Utah was allowed to put off recognition of marital benefits for same-sex couples who married during a two-week period after a federal judge in December struck down the state’s ban on such unions.
The U.S. Court of Appeals in Denver yesterday temporarily delayed a lower court’s May 19 order to grant the benefits starting June 9.
The ruling concerns more than 1,000 same-sex couples who received marriage licenses from Dec. 23 to Jan. 6, after a Salt Lake City judge ruled Utah’s ban on gay marriage unconstitutional and before the U.S. Supreme Court put the ruling on hold to allow the state to appeal. The Denver-based appeals court hasn’t issued its final ruling on the appeal.
Same-sex marriage is now legal in 19 states and the District of Columbia, with lawsuits and appeals pending in about 30 others. Rulings that struck down bans are on hold in five other states besides Utah. The U.S. Supreme Court in June triggered a race for the courthouse when it overturned a 1996 ban on federal recognition of same-sex marriages.
U.S. District Judge Robert Shelby in Salt Lake City, a 2011 appointee of President Barack Obama, a Democrat, ruled in December that Utah’s ban violated constitutional guarantees of equal protection.
In defense of the ban, state officials argued to the appeals court that Utah’s law was approved by two-thirds of those who voted on it and courts shouldn’t overrule the will of the electorate. Utah traced the lineage of its one man-one woman law to its constitutional agreement to bar polygamy as a condition of its being granted statehood in 1896.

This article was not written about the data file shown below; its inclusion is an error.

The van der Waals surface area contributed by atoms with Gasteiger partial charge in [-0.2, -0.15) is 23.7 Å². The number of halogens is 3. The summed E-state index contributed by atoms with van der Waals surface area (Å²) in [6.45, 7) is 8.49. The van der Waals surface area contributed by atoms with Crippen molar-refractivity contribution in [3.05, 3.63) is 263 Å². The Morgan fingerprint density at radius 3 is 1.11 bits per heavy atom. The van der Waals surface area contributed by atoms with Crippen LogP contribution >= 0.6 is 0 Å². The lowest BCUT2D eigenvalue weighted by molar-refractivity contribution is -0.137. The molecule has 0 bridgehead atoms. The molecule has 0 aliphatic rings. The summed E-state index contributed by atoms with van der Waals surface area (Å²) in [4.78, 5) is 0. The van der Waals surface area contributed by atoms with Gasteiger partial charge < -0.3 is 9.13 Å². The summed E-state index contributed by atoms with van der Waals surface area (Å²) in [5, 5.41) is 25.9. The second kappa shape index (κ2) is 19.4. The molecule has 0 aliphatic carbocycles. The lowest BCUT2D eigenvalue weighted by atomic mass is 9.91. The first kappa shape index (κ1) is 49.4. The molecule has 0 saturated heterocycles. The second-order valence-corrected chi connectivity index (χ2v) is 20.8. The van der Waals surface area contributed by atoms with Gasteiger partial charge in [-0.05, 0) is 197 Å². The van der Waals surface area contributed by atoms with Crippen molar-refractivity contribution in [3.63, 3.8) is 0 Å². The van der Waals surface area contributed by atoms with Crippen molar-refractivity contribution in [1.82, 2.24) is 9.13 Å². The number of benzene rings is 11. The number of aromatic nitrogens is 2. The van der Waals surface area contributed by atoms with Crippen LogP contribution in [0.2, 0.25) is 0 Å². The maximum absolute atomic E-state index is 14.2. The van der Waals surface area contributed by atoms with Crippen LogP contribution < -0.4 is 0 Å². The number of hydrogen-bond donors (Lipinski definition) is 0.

With regard to the gay couples who married during the two weeks that licenses were issued, Utah Attorney General Sean D. Reyes, a Republican, took the position that after the Supreme Court halted further marriages, the state wouldn’t recognize any marital benefits sought by the couples.
Four couples who sued the state to force it recognize the benefits won a ruling May 19 from U.S. District Judge Dale Kimball.
The appeals court yesterday directed lawyers for the couples to file the next round of arguments by June 12.
“We appreciate the circuit court granting the stay request and acknowledging the need for more time to allow all parties a chance to address such important issues,” Reyes said in a statement posted on his website.
John Mejia, a lawyer with the American Civil Liberties Union in Utah who is assisting the couples, said he’s disappointed by yesterday’s ruling and confident the appeals court will order the state to recognize the marital benefits.
The case is Evans v. Utah, 14-cv-04060, U.S. Court of Appeals for the 10th Circuit (Denver). The constitutional challenge to Utah’s law is Kitchen v. Herbert, 13-4178, U.S. Court of Appeals for the 10th Circuit (Denver).
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